Although the etiology of type 1 diabetes (T1D) is not well understood, it is believed to comprise both genetic and environmental factors. Viruses are the most well studied environmental trigger, and there is a small but growing body of research on the potential influence of rotavirus on T1D. Rotavirus infections were initially identified as possible triggers of T1D given similarities between viral peptide sequences and T1D autoantigen peptide sequences. Furthermore, rotavirus infection has been shown to modify T1D risk in T1D-prone mice. However, research into associations of rotavirus infections with T1D development in humans have yielded mixed findings and suggested interactions with age and diet. As global availability of rotavirus vaccines increases, recent studies have assessed whether rotavirus vaccination modifies T1D development, finding null or protective associations. Overall, evidence to date suggests a possible triggering relationship between some wild-type rotavirus infections and T1D, but the potential effect of rotavirus vaccination remains unclear.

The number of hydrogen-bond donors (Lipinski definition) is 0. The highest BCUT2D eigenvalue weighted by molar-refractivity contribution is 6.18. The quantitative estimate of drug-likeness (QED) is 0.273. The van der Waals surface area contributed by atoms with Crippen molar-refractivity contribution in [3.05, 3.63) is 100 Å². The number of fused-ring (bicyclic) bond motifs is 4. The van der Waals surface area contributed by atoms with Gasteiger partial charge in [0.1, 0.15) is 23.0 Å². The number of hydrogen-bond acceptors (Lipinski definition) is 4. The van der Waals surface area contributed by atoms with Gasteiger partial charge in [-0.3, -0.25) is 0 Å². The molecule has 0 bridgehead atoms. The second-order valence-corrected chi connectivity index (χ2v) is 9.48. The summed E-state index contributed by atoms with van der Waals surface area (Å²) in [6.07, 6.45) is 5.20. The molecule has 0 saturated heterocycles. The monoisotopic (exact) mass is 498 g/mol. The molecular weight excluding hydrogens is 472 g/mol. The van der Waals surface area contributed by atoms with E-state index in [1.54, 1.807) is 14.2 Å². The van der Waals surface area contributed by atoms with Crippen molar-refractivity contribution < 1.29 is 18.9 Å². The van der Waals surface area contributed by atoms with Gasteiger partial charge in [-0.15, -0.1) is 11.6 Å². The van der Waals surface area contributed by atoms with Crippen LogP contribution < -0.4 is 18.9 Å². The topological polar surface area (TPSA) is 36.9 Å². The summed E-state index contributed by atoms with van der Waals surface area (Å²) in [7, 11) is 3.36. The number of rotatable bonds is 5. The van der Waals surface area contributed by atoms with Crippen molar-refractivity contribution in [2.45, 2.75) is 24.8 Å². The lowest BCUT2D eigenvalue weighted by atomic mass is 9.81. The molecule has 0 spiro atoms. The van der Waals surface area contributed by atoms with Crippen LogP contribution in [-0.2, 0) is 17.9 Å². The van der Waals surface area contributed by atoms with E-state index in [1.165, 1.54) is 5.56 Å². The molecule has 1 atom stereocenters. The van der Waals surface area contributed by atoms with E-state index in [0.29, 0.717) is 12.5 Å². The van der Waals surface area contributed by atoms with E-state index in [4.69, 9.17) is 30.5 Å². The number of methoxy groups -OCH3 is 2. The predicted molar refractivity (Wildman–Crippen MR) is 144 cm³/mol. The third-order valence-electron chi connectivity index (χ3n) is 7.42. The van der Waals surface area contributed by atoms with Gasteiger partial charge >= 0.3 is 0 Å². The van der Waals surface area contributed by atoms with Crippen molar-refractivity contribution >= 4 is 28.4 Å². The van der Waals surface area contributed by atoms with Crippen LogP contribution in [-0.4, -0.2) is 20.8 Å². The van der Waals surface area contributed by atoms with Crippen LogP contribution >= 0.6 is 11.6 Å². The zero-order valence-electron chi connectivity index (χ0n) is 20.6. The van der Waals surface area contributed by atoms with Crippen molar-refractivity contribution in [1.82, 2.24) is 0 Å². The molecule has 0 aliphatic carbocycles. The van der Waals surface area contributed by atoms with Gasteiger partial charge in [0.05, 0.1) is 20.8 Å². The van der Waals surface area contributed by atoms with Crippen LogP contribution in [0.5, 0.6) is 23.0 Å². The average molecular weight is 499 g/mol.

Keywords: immunizations; pediatric gastroenteritis; rotavirus; rotavirus vaccine; type 1 diabetes.
Published by Oxford University Press for the Infectious Diseases Society of America 2020.